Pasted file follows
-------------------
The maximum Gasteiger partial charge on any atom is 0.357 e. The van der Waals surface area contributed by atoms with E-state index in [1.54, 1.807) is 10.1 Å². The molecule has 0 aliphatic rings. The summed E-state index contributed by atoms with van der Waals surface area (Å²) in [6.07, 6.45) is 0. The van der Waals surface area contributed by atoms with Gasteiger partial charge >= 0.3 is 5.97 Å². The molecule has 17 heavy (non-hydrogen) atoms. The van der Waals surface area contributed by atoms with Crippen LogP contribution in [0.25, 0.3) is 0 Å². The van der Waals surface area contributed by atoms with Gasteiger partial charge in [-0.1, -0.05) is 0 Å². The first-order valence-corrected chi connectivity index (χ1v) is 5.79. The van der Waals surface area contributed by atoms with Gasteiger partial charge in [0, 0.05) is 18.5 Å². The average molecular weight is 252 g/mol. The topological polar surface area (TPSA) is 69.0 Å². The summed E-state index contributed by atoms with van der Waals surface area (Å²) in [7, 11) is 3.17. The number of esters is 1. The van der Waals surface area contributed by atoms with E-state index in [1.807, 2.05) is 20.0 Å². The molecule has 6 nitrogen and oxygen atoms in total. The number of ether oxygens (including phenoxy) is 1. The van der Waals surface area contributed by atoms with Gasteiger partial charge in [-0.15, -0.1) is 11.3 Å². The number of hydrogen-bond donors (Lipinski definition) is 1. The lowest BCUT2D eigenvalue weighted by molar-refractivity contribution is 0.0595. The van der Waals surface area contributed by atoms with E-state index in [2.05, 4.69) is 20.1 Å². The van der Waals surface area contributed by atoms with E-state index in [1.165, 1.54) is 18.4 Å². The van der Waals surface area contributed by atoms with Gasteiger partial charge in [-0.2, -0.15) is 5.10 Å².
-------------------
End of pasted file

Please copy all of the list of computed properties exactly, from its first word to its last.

The maximum Gasteiger partial charge on any atom is 0.357 e. The van der Waals surface area contributed by atoms with E-state index in [1.54, 1.807) is 10.1 Å². The molecule has 0 aliphatic rings. The summed E-state index contributed by atoms with van der Waals surface area (Å²) in [6.07, 6.45) is 0. The van der Waals surface area contributed by atoms with Gasteiger partial charge >= 0.3 is 5.97 Å². The molecule has 17 heavy (non-hydrogen) atoms. The van der Waals surface area contributed by atoms with Crippen LogP contribution in [0.25, 0.3) is 0 Å². The van der Waals surface area contributed by atoms with Gasteiger partial charge in [-0.1, -0.05) is 0 Å². The first-order valence-corrected chi connectivity index (χ1v) is 5.79. The van der Waals surface area contributed by atoms with Gasteiger partial charge in [0, 0.05) is 18.5 Å². The average molecular weight is 252 g/mol. The topological polar surface area (TPSA) is 69.0 Å². The summed E-state index contributed by atoms with van der Waals surface area (Å²) in [7, 11) is 3.17. The number of esters is 1. The van der Waals surface area contributed by atoms with E-state index in [1.807, 2.05) is 20.0 Å². The molecule has 6 nitrogen and oxygen atoms in total. The number of ether oxygens (including phenoxy) is 1. The van der Waals surface area contributed by atoms with Gasteiger partial charge in [-0.15, -0.1) is 11.3 Å². The number of hydrogen-bond donors (Lipinski definition) is 1. The lowest BCUT2D eigenvalue weighted by molar-refractivity contribution is 0.0595. The van der Waals surface area contributed by atoms with E-state index in [2.05, 4.69) is 20.1 Å². The van der Waals surface area contributed by atoms with E-state index in [1.165, 1.54) is 18.4 Å². The van der Waals surface area contributed by atoms with Gasteiger partial charge in [-0.2, -0.15) is 5.10 Å².